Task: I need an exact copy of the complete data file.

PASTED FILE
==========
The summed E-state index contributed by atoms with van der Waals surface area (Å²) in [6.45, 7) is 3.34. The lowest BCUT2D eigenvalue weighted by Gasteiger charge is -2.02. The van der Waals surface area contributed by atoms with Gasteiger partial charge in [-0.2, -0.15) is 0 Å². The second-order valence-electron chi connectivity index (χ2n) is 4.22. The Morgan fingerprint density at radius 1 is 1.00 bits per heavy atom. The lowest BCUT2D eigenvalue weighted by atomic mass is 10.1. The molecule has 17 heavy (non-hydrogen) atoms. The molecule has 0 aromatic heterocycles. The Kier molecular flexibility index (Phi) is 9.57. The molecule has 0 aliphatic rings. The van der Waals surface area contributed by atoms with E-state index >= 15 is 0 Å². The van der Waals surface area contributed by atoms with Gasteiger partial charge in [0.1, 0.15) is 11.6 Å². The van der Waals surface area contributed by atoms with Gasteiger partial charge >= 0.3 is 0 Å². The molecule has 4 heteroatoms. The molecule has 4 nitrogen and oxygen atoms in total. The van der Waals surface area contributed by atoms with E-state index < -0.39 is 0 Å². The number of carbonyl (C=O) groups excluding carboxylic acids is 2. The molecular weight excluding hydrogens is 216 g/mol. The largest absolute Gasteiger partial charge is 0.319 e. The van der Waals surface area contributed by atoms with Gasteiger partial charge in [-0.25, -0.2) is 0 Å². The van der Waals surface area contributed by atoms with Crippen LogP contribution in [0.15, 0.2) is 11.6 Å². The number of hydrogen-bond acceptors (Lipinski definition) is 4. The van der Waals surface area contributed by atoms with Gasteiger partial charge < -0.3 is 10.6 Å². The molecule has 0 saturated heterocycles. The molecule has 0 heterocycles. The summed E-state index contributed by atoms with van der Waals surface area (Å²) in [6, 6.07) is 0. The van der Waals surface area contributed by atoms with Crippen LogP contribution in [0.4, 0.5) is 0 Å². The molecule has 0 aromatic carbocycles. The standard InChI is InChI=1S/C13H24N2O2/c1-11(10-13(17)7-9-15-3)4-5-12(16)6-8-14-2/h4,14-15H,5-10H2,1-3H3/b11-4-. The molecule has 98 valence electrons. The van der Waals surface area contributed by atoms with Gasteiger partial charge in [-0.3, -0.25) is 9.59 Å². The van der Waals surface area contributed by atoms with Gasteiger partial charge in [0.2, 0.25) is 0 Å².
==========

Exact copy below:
The summed E-state index contributed by atoms with van der Waals surface area (Å²) in [6.45, 7) is 3.34. The lowest BCUT2D eigenvalue weighted by Gasteiger charge is -2.02. The van der Waals surface area contributed by atoms with Gasteiger partial charge in [-0.2, -0.15) is 0 Å². The second-order valence-electron chi connectivity index (χ2n) is 4.22. The Morgan fingerprint density at radius 1 is 1.00 bits per heavy atom. The lowest BCUT2D eigenvalue weighted by atomic mass is 10.1. The molecule has 17 heavy (non-hydrogen) atoms. The molecule has 0 aromatic heterocycles. The Kier molecular flexibility index (Phi) is 9.57. The molecule has 0 aliphatic rings. The van der Waals surface area contributed by atoms with E-state index >= 15 is 0 Å². The van der Waals surface area contributed by atoms with Gasteiger partial charge in [0.1, 0.15) is 11.6 Å². The van der Waals surface area contributed by atoms with Gasteiger partial charge >= 0.3 is 0 Å². The molecule has 4 heteroatoms. The molecule has 4 nitrogen and oxygen atoms in total. The van der Waals surface area contributed by atoms with E-state index < -0.39 is 0 Å². The number of carbonyl (C=O) groups excluding carboxylic acids is 2. The molecular weight excluding hydrogens is 216 g/mol. The largest absolute Gasteiger partial charge is 0.319 e. The van der Waals surface area contributed by atoms with Gasteiger partial charge in [-0.25, -0.2) is 0 Å². The van der Waals surface area contributed by atoms with Crippen LogP contribution in [0.15, 0.2) is 11.6 Å². The number of hydrogen-bond acceptors (Lipinski definition) is 4. The van der Waals surface area contributed by atoms with Gasteiger partial charge < -0.3 is 10.6 Å². The molecule has 0 saturated heterocycles. The molecule has 0 heterocycles. The summed E-state index contributed by atoms with van der Waals surface area (Å²) in [6, 6.07) is 0. The van der Waals surface area contributed by atoms with Crippen LogP contribution in [0.4, 0.5) is 0 Å². The molecule has 0 aromatic carbocycles. The standard InChI is InChI=1S/C13H24N2O2/c1-11(10-13(17)7-9-15-3)4-5-12(16)6-8-14-2/h4,14-15H,5-10H2,1-3H3/b11-4-. The molecule has 98 valence electrons. The van der Waals surface area contributed by atoms with Gasteiger partial charge in [-0.3, -0.25) is 9.59 Å². The van der Waals surface area contributed by atoms with Gasteiger partial charge in [0.2, 0.25) is 0 Å².